We might not have blamed Nick Clegg if he’d stayed under the duvet with a detective novel rather than turn up for his weekly Call Clegg session on LBC. Our leader is not one to duck out of things, though, and deserves respect for not hiding away and allowing himself to be quizzed on live radio. Clearly he was going to be asked about the allegations surrounding Lord Rennard (which the peer strenuously denies) and what he had done about them.
For the first time he acknowledged that although the main reason for the former Chief Executive’s resignation was health, this issue was in the background:
Well obviously this was all in the background. I mean, look I became like any new leader of any organisation, political party, any organisation, I wanted to make sure that the organisation reflected my priorities, my values, I felt it was the time, it was time for a change at the top of the kind of professional party. His health was poor and that was the immediate reason why he left but of course these things were in the background but his ill health was the immediate reason why he stood down.
Nick was also quick to admit that the party had made mistakes:
I hope anyone who knows me and I so much believe that it is crucial that you treat people with respect and dignity in everything you do. That’s what I expect of people in the organisation that I lead. That clearly did not happen here to put it mildly, there were some very serious mistakes and the women were not listened to and they were let down. And I am, that’s why on Thursday when I did know about the allegations, which I’d not heard of before, I immediately launched two investigations which will look at everything without any sort of fear or favour.
There was also some argument over today’s report in the Telegraph about when former MP Sandra Gidley told him about concerns about Lord Rennard’s behaviour, whether it was in 2007 after he became leader, or in 2008 as he’d said. Let’s bear in mind that Nick was elected on 17th December. The gap is not as great as is being made out.
A few weeks ago, Boris Johnson phoned in. Today we had Cathy Newman, the journalist who broke the story on Channel 4, on the line. This was followed up later by a tweet from John Prescott about the number of special advisers. I thought this show was about people who wouldn’t normally have access to the Deputy Prime Minister getting the chance to talk to him.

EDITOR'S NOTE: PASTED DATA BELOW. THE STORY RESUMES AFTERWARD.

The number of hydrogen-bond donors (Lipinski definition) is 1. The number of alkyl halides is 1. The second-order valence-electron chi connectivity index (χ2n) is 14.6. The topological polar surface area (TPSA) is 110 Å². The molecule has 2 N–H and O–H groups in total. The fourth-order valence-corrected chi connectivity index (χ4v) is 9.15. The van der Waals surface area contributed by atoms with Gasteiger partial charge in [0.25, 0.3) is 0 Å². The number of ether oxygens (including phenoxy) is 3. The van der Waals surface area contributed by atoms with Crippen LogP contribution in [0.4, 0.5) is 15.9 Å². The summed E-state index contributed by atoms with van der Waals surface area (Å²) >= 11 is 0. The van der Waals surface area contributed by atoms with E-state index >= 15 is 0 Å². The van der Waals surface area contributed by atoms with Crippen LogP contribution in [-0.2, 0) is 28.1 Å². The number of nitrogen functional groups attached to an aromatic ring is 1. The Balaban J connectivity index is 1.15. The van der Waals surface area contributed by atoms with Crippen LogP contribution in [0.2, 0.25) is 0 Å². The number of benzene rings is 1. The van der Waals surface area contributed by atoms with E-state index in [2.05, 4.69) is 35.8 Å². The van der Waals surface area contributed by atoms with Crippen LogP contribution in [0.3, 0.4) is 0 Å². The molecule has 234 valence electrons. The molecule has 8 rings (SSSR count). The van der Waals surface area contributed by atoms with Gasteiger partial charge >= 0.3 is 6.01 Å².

Nick went on to praise Cathy’s work last week, but you would think she would have thought of a better question to ask than one he’d asked and answered on several occasions already during the broadcast, on Rennard’s resignation. It’s also worth emphasising the point that my Liberal Democrat colleague Mark Pack made, that Channel 4, a body which is subject to statutory regulation, was able to produce such a story unimpeded. If you’ve read the Daily Mail over the past few days, you’d have been led to believe that Nick Clegg’s favoured statutory underpinning of Leveson reforms would silence them. This is plainly rubbish.
Prescott’s question was about Nick employing so many special advisers, saying that even Jesus stopped at 12. Nick made some wry observations about the difference between their respective roles as Deputy Prime Minister.
I don’t think he needed very many special advisers; he probably just had to make lots of cups of tea to try and create peace between the two men. I have to try and make sure that the two Parties govern together in the national interests across every single area of policy across government.
That, I suspect is code for “I need eyes in the back of my head to stop Tories doing silly things.”
Finally, on the Eastleigh by-election (where he’s headed this afternoon), Nick had this to say about Liberal Democrat prospects:
Well my sense is that actually when people vote they ask themselves who’s going to create jobs, who’s going to deliver fair taxes and who’s going to protect green spaces in the Eastleigh area and who is going to be an outstanding local MP for my area. And on all of those counts, delivering jobs, increasing the number of apprenticeships, delivering fairer taxes, lower council tax, fairer income tax and protecting green spaces I think everybody accepts in Eastleigh that it’s the Liberal Democrats who’ve got the record of action.
* Caron Lindsay is Co-Editor of Liberal Democrat Voice and blogs at Caron's Musings